Our older readers will remember the dynamo which was a small device rotated by the bicycle wheel. As it rotated, sufficient electricity was generated to light up the lamp. That simple idea of using the tyres to indirectly generate electricity is being revived with a new technology being developed by engineers in Japan.
Sumitomo Rubber Industries, together with Professor Hiroshi Tani of Kansai University, have developed the ‘Energy Harvester’ that takes advantage of the build-up of static electricity. Known as ‘frictional charging’, it can produce power efficiently as the tyre turns. However, where the dynamo used a magnet and coil to generate electricity, the Energy Harvester has a much more sophisticated approach.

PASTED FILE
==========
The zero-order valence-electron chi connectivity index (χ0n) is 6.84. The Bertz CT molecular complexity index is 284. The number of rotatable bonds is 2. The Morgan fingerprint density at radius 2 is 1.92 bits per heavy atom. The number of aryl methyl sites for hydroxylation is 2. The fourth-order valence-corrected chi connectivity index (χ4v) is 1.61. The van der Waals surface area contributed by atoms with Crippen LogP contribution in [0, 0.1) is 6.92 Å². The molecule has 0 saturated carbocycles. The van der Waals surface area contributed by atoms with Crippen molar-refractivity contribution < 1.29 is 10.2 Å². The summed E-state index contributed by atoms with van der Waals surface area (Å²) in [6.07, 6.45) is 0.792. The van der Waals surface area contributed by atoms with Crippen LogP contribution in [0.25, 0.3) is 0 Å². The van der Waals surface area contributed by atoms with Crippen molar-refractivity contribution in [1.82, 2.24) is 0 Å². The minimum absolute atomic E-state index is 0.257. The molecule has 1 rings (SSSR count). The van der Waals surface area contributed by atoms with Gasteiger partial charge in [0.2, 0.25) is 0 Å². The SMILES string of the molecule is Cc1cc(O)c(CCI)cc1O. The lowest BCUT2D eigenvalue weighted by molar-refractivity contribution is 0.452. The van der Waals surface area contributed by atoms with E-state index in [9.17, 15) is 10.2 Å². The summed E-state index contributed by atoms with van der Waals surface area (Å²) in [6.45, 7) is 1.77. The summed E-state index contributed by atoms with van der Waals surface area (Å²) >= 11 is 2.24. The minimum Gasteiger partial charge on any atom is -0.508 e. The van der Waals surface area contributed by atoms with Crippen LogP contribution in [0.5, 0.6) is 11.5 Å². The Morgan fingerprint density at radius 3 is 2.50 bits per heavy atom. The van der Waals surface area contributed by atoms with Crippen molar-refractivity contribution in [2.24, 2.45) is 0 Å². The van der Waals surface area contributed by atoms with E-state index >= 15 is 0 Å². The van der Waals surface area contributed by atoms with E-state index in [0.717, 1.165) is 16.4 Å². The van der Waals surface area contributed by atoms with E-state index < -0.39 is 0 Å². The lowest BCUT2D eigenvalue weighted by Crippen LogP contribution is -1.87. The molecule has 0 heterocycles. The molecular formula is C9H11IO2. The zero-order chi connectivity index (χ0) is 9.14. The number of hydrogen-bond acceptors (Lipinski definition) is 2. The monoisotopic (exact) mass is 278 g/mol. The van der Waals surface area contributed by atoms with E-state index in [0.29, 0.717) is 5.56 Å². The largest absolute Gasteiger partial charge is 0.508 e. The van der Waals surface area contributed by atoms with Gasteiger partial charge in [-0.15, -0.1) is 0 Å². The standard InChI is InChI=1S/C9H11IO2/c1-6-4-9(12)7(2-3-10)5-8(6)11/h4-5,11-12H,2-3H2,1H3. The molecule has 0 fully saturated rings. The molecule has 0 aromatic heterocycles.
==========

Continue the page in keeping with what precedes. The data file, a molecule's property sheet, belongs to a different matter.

Inside are two layers of rubber each covered in an electrode, along with a negatively-charged film that interfaces with a positively-charged film. When fixed to the inside of a conventional tyre carcass, it generates electricity as the tyre deforms during each rotation.
Eliminate reliance on car’s battery
The engineers believe the Energy Harvester could lead to practical applications as a power source for sensors used in Tyre Pressure Monitoring Systems and other small automotive devices without drawing on electricity from the vehicle’s battery or electrical system.
The Energy Harvester is being developed as part of Sumitomo’s R&D programme to come up with technologies that target improvements in safety and environmental performance. The research project has now been selected by the Japan Science and Technology Agency as a Type FS Seed Project under A-STEP (Adaptable and Seamless Technology Transfer Program through Target-Driven R&D). Sumitomo Rubber Industries will now advance this research with support from the Japan Science and Technology Agency.